Editorials

A dry spell ends, and a Golden State cheers

The Golden State Warriors celebrate after winning the NBA championship on Tuesday. The Warriors beat the Cleveland Cavaliers 105-97 in Cleveland, to win the series 4-2.
The Golden State Warriors celebrate after winning the NBA championship on Tuesday. The Warriors beat the Cleveland Cavaliers 105-97 in Cleveland, to win the series 4-2. The Associated Press

Forty years is a long time, but the wait was worth it. All of California applauded on Tuesday as the Golden State Warriors won their first NBA championship since 1975.

The victory was a study in teamwork, an East Bay startup in a world better known for Hollywood-sized ego. It wasn’t just rookie Steve Kerr’s creative head coaching, or the offensive skill of Stephen Curry, or the defensive intensity of Andre Iguodala, though all of those surely were factors.

Rather, everyone played a role. Or, as the Warriors’ playoff motto put it, there was “strength in numbers.” There was Draymond Green, with his team-leading rebounds and Tuesday night’s clinching triple-double. There was Nick U’Ren, Kerr’s 28-year-old personal assistant, whom the coach credited, graciously, with the key strategy change in midseries.

Iguodala, the eventual series MVP, had been a starter his whole career until this season, when Kerr asked him to contribute off the bench. He did as he was asked, no grumbling. His first start for the Warriors didn’t come until Game 4 of the Finals.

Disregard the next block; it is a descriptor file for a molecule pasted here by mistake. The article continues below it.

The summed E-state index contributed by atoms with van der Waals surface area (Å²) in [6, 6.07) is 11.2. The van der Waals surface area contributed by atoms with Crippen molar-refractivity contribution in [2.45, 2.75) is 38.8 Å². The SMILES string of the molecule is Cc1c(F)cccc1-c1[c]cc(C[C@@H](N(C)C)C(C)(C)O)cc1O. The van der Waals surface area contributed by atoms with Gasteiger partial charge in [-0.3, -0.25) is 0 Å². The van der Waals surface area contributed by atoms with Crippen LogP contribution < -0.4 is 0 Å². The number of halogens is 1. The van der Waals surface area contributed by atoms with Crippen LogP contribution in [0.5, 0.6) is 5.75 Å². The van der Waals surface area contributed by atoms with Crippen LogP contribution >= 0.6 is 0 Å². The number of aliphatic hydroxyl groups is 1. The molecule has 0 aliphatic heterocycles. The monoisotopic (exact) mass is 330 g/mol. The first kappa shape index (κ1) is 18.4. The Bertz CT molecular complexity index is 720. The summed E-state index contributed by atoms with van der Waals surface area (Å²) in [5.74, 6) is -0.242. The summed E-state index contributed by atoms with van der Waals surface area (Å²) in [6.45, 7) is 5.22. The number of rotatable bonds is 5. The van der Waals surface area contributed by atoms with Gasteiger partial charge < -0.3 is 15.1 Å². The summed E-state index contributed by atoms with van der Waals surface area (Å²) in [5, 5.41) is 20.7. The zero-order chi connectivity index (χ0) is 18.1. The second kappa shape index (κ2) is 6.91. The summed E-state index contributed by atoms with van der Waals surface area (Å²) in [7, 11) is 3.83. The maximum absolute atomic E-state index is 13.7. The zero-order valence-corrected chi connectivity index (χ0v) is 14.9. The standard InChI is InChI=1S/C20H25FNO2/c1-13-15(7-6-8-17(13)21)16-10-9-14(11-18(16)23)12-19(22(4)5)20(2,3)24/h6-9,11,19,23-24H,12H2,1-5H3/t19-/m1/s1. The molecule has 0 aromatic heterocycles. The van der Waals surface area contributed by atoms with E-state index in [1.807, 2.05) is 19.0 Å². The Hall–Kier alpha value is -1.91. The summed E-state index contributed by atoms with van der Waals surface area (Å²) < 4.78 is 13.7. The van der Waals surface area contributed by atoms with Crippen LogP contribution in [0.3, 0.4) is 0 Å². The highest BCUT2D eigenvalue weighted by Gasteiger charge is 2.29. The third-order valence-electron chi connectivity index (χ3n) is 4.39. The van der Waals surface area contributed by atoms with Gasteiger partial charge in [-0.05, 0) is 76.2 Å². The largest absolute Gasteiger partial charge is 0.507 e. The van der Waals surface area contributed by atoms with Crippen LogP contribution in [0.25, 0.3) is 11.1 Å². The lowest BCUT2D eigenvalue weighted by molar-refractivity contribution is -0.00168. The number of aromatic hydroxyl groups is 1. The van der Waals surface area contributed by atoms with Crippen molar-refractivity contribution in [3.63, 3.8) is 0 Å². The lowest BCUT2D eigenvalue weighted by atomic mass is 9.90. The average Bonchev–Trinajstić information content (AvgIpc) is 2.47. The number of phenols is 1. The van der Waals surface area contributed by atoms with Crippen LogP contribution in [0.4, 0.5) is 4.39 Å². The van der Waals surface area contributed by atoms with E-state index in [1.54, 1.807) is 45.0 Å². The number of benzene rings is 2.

The Warriors led the NBA in assists, both in the season and in the playoffs. In postgame interviews, what was striking was how much each player credited the other guys.

Maybe that’s why it wasn’t so hard for Californians beyond Oakland to set aside regional rivalries and pull for a team that had long been shrugged off as a perennial non-contender. After toiling for all those years in that old arena, in that far less glamorous second city to San Francisco, the Warriors had a secret weapon – they could be humble. It’s hard to greet a win like that with anything but joy.

Great victories are often looked to for lessons. Cleveland yearned, too; their wait – they’ve never been the champions – has been even longer than Oakland’s.

Without two of their stars, though, the Cavaliers struggled, and not even LeBron James, who referred to himself, not inaccurately, as the “best player in the world,” could save them. Though his powerful play was a thing of beauty, it takes more than one great athlete, and sometimes more than two, to win a championship, as James knows.

Here, in one of those California cities where postseason joy has been elusive, the search for a winning formula continues. Some may find a lesson in the Warriors’ well-roundedness and focus. Some may point to their skill, not only on offense, but on defense.

There may even be a larger message for a state that historically has had trouble pulling together, maybe something about hard work and common purpose and endurance of dry spells.

In any case, it was an unexpected delight to see the Warriors find their sweet spot. Today, the whole Golden State cheers.

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